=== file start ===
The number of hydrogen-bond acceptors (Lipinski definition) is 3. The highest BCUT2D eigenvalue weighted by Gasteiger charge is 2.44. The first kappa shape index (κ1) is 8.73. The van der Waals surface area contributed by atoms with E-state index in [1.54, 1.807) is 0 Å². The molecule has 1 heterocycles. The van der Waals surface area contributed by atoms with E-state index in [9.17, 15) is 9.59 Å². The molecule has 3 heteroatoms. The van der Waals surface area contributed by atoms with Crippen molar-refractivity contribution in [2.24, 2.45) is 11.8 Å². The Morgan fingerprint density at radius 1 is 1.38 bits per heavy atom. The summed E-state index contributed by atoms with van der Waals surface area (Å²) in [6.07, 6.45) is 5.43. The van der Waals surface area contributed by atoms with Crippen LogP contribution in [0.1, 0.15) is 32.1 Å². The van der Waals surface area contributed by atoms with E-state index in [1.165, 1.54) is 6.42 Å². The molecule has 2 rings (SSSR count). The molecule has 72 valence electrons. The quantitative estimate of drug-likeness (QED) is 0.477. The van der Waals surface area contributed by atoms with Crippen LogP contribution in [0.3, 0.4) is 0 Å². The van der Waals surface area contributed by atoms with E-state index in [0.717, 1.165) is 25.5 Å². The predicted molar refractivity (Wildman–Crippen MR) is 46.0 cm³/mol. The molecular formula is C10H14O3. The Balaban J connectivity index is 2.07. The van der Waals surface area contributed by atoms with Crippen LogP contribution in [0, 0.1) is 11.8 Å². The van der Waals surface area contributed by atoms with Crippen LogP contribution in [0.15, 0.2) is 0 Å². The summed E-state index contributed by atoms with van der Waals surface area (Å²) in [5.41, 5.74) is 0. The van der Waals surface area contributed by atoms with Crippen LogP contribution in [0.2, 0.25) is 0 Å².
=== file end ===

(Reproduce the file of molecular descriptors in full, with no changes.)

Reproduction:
The number of hydrogen-bond acceptors (Lipinski definition) is 3. The highest BCUT2D eigenvalue weighted by Gasteiger charge is 2.44. The first kappa shape index (κ1) is 8.73. The van der Waals surface area contributed by atoms with E-state index in [1.54, 1.807) is 0 Å². The molecule has 1 heterocycles. The van der Waals surface area contributed by atoms with E-state index in [9.17, 15) is 9.59 Å². The molecule has 3 heteroatoms. The van der Waals surface area contributed by atoms with Crippen molar-refractivity contribution in [2.24, 2.45) is 11.8 Å². The Morgan fingerprint density at radius 1 is 1.38 bits per heavy atom. The summed E-state index contributed by atoms with van der Waals surface area (Å²) in [6.07, 6.45) is 5.43. The van der Waals surface area contributed by atoms with Crippen LogP contribution in [0.1, 0.15) is 32.1 Å². The van der Waals surface area contributed by atoms with E-state index in [1.165, 1.54) is 6.42 Å². The molecule has 2 rings (SSSR count). The molecule has 72 valence electrons. The quantitative estimate of drug-likeness (QED) is 0.477. The van der Waals surface area contributed by atoms with Crippen LogP contribution in [0.3, 0.4) is 0 Å². The van der Waals surface area contributed by atoms with E-state index in [0.717, 1.165) is 25.5 Å². The predicted molar refractivity (Wildman–Crippen MR) is 46.0 cm³/mol. The molecular formula is C10H14O3. The Balaban J connectivity index is 2.07. The van der Waals surface area contributed by atoms with Crippen LogP contribution in [0, 0.1) is 11.8 Å². The van der Waals surface area contributed by atoms with Crippen LogP contribution in [0.15, 0.2) is 0 Å². The summed E-state index contributed by atoms with van der Waals surface area (Å²) in [5.41, 5.74) is 0. The van der Waals surface area contributed by atoms with Crippen LogP contribution in [0.2, 0.25) is 0 Å².